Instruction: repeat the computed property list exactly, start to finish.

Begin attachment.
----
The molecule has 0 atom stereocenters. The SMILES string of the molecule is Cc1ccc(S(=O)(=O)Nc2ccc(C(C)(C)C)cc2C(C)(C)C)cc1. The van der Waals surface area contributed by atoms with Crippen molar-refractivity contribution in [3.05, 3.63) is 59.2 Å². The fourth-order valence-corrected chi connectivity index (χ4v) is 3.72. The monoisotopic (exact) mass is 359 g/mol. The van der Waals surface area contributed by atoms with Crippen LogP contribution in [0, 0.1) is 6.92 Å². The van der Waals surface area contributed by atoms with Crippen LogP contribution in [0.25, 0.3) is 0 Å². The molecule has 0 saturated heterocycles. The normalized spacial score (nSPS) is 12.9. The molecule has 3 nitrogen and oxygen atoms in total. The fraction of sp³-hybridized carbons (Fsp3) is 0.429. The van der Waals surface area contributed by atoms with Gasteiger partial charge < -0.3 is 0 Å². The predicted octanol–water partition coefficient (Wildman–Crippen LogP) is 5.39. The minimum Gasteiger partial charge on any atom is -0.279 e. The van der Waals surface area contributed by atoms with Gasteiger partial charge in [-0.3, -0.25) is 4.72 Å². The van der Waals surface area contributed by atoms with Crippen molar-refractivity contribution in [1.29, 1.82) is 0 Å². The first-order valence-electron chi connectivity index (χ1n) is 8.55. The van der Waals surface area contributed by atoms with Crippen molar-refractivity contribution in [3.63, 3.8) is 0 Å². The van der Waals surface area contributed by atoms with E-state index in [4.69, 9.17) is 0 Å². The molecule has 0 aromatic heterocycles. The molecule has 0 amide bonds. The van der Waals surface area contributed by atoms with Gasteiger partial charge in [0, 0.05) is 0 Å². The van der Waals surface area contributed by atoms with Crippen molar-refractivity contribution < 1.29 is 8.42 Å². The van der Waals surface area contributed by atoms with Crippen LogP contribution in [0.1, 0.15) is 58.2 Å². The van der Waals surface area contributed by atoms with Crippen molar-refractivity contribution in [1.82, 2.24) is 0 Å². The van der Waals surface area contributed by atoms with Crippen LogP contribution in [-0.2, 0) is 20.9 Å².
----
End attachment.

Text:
The molecule has 0 atom stereocenters. The SMILES string of the molecule is Cc1ccc(S(=O)(=O)Nc2ccc(C(C)(C)C)cc2C(C)(C)C)cc1. The van der Waals surface area contributed by atoms with Crippen molar-refractivity contribution in [3.05, 3.63) is 59.2 Å². The fourth-order valence-corrected chi connectivity index (χ4v) is 3.72. The monoisotopic (exact) mass is 359 g/mol. The van der Waals surface area contributed by atoms with Crippen LogP contribution in [0, 0.1) is 6.92 Å². The van der Waals surface area contributed by atoms with Crippen LogP contribution in [0.25, 0.3) is 0 Å². The molecule has 0 saturated heterocycles. The normalized spacial score (nSPS) is 12.9. The molecule has 3 nitrogen and oxygen atoms in total. The fraction of sp³-hybridized carbons (Fsp3) is 0.429. The van der Waals surface area contributed by atoms with Gasteiger partial charge < -0.3 is 0 Å². The predicted octanol–water partition coefficient (Wildman–Crippen LogP) is 5.39. The minimum Gasteiger partial charge on any atom is -0.279 e. The van der Waals surface area contributed by atoms with Gasteiger partial charge in [-0.3, -0.25) is 4.72 Å². The van der Waals surface area contributed by atoms with Crippen molar-refractivity contribution in [1.29, 1.82) is 0 Å². The first-order valence-electron chi connectivity index (χ1n) is 8.55. The van der Waals surface area contributed by atoms with Crippen molar-refractivity contribution in [3.63, 3.8) is 0 Å². The van der Waals surface area contributed by atoms with E-state index in [4.69, 9.17) is 0 Å². The molecule has 0 aromatic heterocycles. The molecule has 0 amide bonds. The van der Waals surface area contributed by atoms with Gasteiger partial charge in [0, 0.05) is 0 Å². The van der Waals surface area contributed by atoms with Crippen molar-refractivity contribution < 1.29 is 8.42 Å². The van der Waals surface area contributed by atoms with Crippen LogP contribution in [0.1, 0.15) is 58.2 Å². The van der Waals surface area contributed by atoms with Crippen molar-refractivity contribution in [1.82, 2.24) is 0 Å². The van der Waals surface area contributed by atoms with Crippen LogP contribution in [-0.2, 0) is 20.9 Å².